Back when the recession hit in 2008, many nearly retired couples panicked, selling their already depressed equities at significant losses and putting their money in more conservative instruments yielding not much more than 1% annually.  By the time the stock market roared back, their lack of an investment yield of more than 1% killed their buying power as golf community properties appreciated as much as 8% annually since 2011.  

    Yet some nearly retired folks, whether shocked into complacency or out of an innate financial sense, kept their stock portfolios more or less intact through the recession and then watched them return to their former levels, and then some.  Those who did so were able to score some nice retirement homes in the 2012 through 2019 timeframe.  Those who pretty much survived the recent drop in the stock market are positioned well because many property owners in high-quality golf communities find themselves cash strapped and eager to sell.  That, and the other factors of our economic depression (e.g. 30% unemployment), are driving down prices again…some to absurdly low levels.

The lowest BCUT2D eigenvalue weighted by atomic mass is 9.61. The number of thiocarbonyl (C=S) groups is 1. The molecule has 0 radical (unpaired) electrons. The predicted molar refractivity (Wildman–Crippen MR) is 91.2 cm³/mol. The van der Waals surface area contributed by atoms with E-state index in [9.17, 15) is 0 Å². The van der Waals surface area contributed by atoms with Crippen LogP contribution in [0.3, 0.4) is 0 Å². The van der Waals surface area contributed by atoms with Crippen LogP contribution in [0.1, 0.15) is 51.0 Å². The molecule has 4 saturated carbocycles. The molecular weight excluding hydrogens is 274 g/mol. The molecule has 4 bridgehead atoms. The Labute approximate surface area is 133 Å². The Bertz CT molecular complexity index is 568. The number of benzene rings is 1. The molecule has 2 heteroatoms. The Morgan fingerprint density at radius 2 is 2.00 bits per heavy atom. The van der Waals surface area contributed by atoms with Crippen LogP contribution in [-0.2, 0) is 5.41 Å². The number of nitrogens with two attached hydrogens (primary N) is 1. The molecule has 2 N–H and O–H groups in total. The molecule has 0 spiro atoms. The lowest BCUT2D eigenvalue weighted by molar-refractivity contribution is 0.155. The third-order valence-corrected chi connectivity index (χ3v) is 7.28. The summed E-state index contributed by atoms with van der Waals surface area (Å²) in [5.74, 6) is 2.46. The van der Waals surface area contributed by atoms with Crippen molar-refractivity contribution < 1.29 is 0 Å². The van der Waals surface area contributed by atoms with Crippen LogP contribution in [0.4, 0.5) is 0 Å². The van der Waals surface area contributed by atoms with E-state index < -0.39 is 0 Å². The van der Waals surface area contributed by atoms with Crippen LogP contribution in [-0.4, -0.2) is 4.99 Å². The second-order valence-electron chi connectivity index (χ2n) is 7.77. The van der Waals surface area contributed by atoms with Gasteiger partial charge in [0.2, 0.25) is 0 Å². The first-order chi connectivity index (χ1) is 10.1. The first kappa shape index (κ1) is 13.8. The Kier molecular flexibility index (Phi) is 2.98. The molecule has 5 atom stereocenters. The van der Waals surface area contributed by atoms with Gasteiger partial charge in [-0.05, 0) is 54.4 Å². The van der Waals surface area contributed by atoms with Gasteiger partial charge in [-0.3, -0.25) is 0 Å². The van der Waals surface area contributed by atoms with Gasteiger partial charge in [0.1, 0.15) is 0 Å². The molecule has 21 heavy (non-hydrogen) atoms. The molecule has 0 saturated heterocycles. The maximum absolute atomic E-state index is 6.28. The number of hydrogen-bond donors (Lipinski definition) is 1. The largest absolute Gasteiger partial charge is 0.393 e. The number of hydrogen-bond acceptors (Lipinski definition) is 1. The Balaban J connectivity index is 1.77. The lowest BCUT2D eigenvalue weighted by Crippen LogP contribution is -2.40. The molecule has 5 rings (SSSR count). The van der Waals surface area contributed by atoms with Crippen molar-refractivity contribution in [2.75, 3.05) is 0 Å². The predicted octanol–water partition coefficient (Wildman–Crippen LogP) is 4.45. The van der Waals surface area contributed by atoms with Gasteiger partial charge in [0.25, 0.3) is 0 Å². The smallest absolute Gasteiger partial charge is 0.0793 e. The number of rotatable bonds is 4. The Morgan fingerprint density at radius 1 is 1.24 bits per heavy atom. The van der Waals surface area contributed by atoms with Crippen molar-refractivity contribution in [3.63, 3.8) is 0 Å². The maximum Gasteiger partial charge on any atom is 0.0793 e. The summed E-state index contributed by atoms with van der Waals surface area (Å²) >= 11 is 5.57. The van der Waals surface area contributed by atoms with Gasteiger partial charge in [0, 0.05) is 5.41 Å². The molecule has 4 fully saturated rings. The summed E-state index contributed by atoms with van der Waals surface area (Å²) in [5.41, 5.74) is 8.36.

Bargains Then, Bargains Now

    In no market is that truer than Bluffton, SC, home to the deluxe golf communities of Colleton River, Belfair and Berkeley Hall, each with 36 holes of excellent and superbly conditioned golf courses and filled with active residents.  These communities, however, are part of a dying breed in that all residents have been required traditionally to become full golf members of their respective clubs. Initiation fees for this quality of golf are relatively reasonable at around $20,000, but annual carrying costs that include club dues and homeowner association fees run to about $20,000.  That obligation is applied per property; any resident or outside speculator who buys a lot is on the hook for the initiation fee and annual costs…

    …which is why 10 lots in these communities are currently priced at $1 each; faced with a market for homesites that has virtually disappeared, these speculators are faced with a double whammy — currently worthless lots with an ongoing financial commitment.  Do not misinterpret worthless as flawed or ugly; these properties, on the contrary, are nicely sized and feature some excellent views.  At their peak, some sold for as much as $400,000…like this one, currently for sale for a buck: